Words are incomplete to describe our chosen life and country. It is painful to see the distrust and animosity between the US and Mexico. We are like sibling who’ve had a falling out and haven’t spoken in years for an infraction we can no longer remember. So sad. We will continue to be ambassadors. Please ask questions and suggestion topics.

DOS TORTAS

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This Is Your Assignment

21 May

As I sat and pondered a topic for this week’s blog, I was approached on Facebook by Camille E. Torok de Flores for inclusion in a series she is putting together on Blogs About Mexico Worth Reading. I expressed interest so she sent me a list of questions to complete. While I have blogged in the past on most of these topics, I realize that four years into our life in Mexico perhaps it’s time to revisit the answers.

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Why do you blog? What is the purpose of your site? For whom do you write? In the beginning of the whole move to Mexico process, the blog was a response to the questions asked by family, friends and strangers, why and aren’t you afraid?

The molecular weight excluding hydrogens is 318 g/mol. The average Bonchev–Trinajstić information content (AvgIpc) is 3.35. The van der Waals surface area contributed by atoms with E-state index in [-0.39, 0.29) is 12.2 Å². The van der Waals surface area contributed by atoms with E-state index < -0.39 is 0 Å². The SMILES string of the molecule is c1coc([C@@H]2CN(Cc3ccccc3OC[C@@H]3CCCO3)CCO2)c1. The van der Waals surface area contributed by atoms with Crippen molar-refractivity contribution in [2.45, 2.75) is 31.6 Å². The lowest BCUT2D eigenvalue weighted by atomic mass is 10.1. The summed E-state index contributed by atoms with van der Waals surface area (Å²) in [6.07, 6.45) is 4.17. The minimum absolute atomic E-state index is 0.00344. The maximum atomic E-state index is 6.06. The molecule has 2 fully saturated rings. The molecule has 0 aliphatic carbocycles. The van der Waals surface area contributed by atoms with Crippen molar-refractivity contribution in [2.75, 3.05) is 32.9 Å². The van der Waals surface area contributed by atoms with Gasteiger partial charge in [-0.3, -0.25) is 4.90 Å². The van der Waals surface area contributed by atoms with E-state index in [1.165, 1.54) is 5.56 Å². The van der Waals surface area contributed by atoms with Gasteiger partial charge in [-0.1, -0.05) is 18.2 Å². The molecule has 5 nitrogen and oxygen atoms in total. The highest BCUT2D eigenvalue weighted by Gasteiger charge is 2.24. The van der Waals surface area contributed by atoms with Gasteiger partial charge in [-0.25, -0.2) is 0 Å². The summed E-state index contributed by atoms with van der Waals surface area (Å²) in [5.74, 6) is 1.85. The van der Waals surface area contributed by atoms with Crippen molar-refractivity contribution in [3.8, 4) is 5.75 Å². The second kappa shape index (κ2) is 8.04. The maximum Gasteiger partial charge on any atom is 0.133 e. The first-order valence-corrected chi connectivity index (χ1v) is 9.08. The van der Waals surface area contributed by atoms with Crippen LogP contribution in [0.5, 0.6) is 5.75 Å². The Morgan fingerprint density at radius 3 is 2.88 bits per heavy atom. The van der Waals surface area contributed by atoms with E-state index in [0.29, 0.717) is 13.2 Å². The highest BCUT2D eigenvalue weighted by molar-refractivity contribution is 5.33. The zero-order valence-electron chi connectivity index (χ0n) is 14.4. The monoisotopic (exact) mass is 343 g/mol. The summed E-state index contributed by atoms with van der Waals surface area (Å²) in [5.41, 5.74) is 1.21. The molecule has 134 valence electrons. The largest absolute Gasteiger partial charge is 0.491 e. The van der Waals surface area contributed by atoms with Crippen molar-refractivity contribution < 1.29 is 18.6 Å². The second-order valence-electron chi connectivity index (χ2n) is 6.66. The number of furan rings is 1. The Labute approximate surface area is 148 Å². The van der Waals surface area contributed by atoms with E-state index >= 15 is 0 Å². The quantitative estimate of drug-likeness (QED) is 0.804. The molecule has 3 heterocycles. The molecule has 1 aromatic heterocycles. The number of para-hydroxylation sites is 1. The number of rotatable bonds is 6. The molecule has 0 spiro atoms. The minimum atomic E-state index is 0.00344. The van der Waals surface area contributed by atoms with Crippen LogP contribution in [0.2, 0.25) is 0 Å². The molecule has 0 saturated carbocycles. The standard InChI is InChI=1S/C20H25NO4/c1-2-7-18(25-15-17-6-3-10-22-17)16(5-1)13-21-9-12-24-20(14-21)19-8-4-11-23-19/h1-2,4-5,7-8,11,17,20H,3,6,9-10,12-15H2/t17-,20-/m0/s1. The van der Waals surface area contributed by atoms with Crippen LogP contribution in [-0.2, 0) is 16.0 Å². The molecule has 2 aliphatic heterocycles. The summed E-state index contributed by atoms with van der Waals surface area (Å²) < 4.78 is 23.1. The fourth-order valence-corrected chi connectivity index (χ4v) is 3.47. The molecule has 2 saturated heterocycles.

Then there was the retiring, planning, packing and never ending garage sales. My brain was spinning and the blog was an opportunity to process and share.

When we arrived in Bacalar, everything was new and exciting. We were adjusting to a new life and every aspect was intriguing. There were endless blog topics just walking around town.

The next few years were occupied with jumping through hoops to begin construction of our home, the construction itself and its completion. Mixed in were our various travels both within Mexico and to the States.

Where do we go from here? It’s a good question. September 2017 begins our fifth year in Bacalar. I do not know my readers well. I would love to hear from you what you get out of the blog?

Where can you be found? (Twitter, Facebook, Instagram, Pinterest etc)
I am on Instagram at dos_tortas Pinterest at Bacalar, Mexico and on Facebook at The Adventures of Dos Tortas.